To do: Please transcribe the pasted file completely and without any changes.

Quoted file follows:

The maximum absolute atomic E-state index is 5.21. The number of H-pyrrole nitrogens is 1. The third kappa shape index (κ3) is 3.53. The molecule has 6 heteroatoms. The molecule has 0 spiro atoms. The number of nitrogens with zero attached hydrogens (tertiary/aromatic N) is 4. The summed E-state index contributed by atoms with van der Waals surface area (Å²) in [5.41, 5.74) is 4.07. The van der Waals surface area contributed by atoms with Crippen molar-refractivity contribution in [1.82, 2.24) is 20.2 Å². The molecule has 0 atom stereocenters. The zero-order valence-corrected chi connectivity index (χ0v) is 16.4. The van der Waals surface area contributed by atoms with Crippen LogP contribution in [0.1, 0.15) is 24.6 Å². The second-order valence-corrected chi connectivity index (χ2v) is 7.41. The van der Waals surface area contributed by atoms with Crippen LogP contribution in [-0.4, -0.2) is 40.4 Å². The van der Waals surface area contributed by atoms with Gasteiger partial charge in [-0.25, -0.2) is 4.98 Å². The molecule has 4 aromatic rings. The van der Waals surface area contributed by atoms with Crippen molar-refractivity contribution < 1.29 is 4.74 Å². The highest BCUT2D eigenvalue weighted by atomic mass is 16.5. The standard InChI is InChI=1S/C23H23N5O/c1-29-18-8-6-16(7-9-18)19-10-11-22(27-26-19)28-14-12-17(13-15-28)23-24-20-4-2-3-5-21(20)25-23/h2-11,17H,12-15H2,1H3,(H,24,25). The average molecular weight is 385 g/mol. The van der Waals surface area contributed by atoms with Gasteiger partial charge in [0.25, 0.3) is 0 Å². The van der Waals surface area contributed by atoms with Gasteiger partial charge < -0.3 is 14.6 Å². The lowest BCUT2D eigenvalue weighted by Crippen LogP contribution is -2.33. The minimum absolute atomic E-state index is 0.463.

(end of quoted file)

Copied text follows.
The maximum absolute atomic E-state index is 5.21. The number of H-pyrrole nitrogens is 1. The third kappa shape index (κ3) is 3.53. The molecule has 6 heteroatoms. The molecule has 0 spiro atoms. The number of nitrogens with zero attached hydrogens (tertiary/aromatic N) is 4. The summed E-state index contributed by atoms with van der Waals surface area (Å²) in [5.41, 5.74) is 4.07. The van der Waals surface area contributed by atoms with Crippen molar-refractivity contribution in [1.82, 2.24) is 20.2 Å². The molecule has 0 atom stereocenters. The zero-order valence-corrected chi connectivity index (χ0v) is 16.4. The van der Waals surface area contributed by atoms with Crippen LogP contribution in [0.1, 0.15) is 24.6 Å². The second-order valence-corrected chi connectivity index (χ2v) is 7.41. The van der Waals surface area contributed by atoms with Crippen LogP contribution in [-0.4, -0.2) is 40.4 Å². The van der Waals surface area contributed by atoms with Gasteiger partial charge in [-0.25, -0.2) is 4.98 Å². The molecule has 4 aromatic rings. The van der Waals surface area contributed by atoms with Crippen molar-refractivity contribution < 1.29 is 4.74 Å². The highest BCUT2D eigenvalue weighted by atomic mass is 16.5. The standard InChI is InChI=1S/C23H23N5O/c1-29-18-8-6-16(7-9-18)19-10-11-22(27-26-19)28-14-12-17(13-15-28)23-24-20-4-2-3-5-21(20)25-23/h2-11,17H,12-15H2,1H3,(H,24,25). The average molecular weight is 385 g/mol. The van der Waals surface area contributed by atoms with Gasteiger partial charge in [0.25, 0.3) is 0 Å². The van der Waals surface area contributed by atoms with Gasteiger partial charge < -0.3 is 14.6 Å². The lowest BCUT2D eigenvalue weighted by Crippen LogP contribution is -2.33. The minimum absolute atomic E-state index is 0.463.